I’ve had a slew of calls from clients seeking help for the (to borrow a term from a fellow blogger) clusterfuck they’ve gotten themselves into, blindly accepting iCloud’s Ts&Cs only to find themselves incapable of finding their data later.

Luckily for them, they know that my crew and I are Apple guerrilla warriors and un-clusterfucking the clusterfucked is our speciality.

But if you’re a regular Joe, and don’t have a crew of Apple ninja assassins at your beck and call, proceed into the cloud with caution.

As many who have moved to iCloud have found out, all that glitters is not gold.

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Filed under digital advocacy, opinion, rant, Smack talking, technology

Find My iPhone: Tales of a Lost and Found Device

My friend Sanford Biggers just told me a story I have to share about an experience he had with his iPhone.

He looks intense...but he's just looking for his phone.

As an artist, educator and musician, Sanford is constantly on the go.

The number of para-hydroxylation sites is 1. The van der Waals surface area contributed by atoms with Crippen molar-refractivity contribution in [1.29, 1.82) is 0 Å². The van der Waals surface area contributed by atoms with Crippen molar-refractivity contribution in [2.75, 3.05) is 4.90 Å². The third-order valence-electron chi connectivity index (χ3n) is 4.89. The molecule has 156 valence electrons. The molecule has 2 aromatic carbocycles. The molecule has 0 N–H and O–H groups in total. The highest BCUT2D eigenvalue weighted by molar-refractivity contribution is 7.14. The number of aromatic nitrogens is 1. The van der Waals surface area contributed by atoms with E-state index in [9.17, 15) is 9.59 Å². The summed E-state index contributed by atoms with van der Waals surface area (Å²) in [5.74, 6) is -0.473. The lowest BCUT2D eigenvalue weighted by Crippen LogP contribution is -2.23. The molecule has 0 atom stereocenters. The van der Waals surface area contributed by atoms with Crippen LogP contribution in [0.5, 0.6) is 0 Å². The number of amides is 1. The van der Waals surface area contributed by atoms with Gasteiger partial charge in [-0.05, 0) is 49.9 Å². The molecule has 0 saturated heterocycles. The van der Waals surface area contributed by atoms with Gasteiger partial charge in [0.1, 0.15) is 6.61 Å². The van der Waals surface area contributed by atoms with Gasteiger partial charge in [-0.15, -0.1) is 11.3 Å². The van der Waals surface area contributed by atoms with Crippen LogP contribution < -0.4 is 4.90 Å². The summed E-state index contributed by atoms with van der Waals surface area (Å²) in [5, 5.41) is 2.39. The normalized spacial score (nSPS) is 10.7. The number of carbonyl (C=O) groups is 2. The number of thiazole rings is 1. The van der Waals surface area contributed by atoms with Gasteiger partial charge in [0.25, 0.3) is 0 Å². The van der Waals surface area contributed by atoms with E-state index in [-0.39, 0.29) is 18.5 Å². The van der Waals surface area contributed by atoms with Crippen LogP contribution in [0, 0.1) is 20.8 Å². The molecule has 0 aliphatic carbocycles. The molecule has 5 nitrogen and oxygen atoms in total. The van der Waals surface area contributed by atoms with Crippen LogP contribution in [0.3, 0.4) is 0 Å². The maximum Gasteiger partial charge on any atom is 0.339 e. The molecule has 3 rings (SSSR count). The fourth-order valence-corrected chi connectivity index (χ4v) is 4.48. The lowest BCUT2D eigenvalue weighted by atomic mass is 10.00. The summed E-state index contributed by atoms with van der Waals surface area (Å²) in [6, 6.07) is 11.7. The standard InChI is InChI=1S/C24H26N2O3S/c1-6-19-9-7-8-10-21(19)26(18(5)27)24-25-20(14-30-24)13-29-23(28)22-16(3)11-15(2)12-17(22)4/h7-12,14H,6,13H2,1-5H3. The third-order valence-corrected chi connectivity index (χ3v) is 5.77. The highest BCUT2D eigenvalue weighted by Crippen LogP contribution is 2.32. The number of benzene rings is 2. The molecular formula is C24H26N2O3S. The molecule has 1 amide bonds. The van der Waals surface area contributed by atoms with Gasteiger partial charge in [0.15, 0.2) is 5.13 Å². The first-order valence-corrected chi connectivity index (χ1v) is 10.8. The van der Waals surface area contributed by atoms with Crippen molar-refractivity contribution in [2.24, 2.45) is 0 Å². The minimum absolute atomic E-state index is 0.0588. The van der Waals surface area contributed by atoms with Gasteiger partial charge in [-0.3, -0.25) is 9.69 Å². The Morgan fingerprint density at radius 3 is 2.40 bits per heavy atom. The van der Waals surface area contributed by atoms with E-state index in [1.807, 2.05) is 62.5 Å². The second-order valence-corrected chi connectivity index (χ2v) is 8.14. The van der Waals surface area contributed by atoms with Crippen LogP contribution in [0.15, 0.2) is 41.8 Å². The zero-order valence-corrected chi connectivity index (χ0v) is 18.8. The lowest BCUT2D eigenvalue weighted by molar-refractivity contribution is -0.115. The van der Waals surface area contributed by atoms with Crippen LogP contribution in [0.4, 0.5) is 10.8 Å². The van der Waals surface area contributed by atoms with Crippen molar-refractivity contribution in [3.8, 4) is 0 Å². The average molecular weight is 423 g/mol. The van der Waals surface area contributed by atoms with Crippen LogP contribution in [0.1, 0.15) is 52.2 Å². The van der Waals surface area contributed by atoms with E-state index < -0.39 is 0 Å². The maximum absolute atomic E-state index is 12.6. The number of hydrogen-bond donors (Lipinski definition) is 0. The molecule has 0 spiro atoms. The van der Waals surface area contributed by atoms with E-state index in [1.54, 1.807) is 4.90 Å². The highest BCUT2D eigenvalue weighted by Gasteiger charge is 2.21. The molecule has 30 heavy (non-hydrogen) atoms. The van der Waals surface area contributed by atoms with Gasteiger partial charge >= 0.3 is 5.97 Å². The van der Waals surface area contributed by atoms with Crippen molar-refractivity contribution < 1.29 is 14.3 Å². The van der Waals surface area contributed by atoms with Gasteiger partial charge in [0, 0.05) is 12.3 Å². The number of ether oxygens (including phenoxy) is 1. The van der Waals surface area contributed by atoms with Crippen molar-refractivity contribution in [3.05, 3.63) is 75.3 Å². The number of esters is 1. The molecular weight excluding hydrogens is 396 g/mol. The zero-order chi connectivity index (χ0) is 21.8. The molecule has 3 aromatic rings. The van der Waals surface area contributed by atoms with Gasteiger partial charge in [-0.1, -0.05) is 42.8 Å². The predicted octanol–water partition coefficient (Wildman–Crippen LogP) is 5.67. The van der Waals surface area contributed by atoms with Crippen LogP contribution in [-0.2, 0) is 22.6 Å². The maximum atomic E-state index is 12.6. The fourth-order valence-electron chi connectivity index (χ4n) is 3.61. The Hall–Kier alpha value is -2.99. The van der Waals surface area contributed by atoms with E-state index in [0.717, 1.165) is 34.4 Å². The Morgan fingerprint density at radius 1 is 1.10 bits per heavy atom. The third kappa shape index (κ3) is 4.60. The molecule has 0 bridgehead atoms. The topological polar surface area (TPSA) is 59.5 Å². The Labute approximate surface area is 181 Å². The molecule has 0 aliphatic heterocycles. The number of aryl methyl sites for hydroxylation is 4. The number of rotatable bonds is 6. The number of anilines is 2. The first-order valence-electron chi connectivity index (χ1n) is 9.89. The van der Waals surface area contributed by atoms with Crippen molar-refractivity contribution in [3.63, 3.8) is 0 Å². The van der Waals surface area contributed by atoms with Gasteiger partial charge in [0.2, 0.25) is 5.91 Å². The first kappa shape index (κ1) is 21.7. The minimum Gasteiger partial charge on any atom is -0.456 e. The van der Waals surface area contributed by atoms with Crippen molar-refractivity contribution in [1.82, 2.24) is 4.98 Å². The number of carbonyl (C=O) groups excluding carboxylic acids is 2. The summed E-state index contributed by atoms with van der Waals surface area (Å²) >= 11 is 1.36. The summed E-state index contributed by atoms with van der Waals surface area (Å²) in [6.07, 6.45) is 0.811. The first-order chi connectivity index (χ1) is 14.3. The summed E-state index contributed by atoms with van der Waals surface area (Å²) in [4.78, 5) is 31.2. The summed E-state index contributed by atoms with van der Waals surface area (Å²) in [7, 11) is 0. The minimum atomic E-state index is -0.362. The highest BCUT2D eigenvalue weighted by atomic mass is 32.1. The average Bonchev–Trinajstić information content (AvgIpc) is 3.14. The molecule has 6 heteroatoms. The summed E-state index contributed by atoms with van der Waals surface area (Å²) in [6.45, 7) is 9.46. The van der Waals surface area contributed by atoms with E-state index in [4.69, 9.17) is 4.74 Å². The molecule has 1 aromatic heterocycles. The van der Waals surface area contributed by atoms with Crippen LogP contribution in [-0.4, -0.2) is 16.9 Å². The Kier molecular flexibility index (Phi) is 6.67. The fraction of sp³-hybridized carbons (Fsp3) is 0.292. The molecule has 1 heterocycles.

A member of the Apple nation, his trusty iPhone 4G is constantly on his hip, wherever his travels take him.

On a recent trip, while working on his laptop in the lobby of a high end hotel (the wi-fi in his room was terrible – we won’t go into that), he forgot his iPhone and ten minutes later, when he returned, it was gone.

He asked around of the guests in the lobby, but no one in the lobby or on the hotel staff had seen his iPhone.

Nor had it been turned in.

He had to leave early the following day, and it hadn’t been recovered by the time he left.

Over the course of the next few days, he tracked his phone with Apple’s Find My iPhone feature.

Lojack for your phone!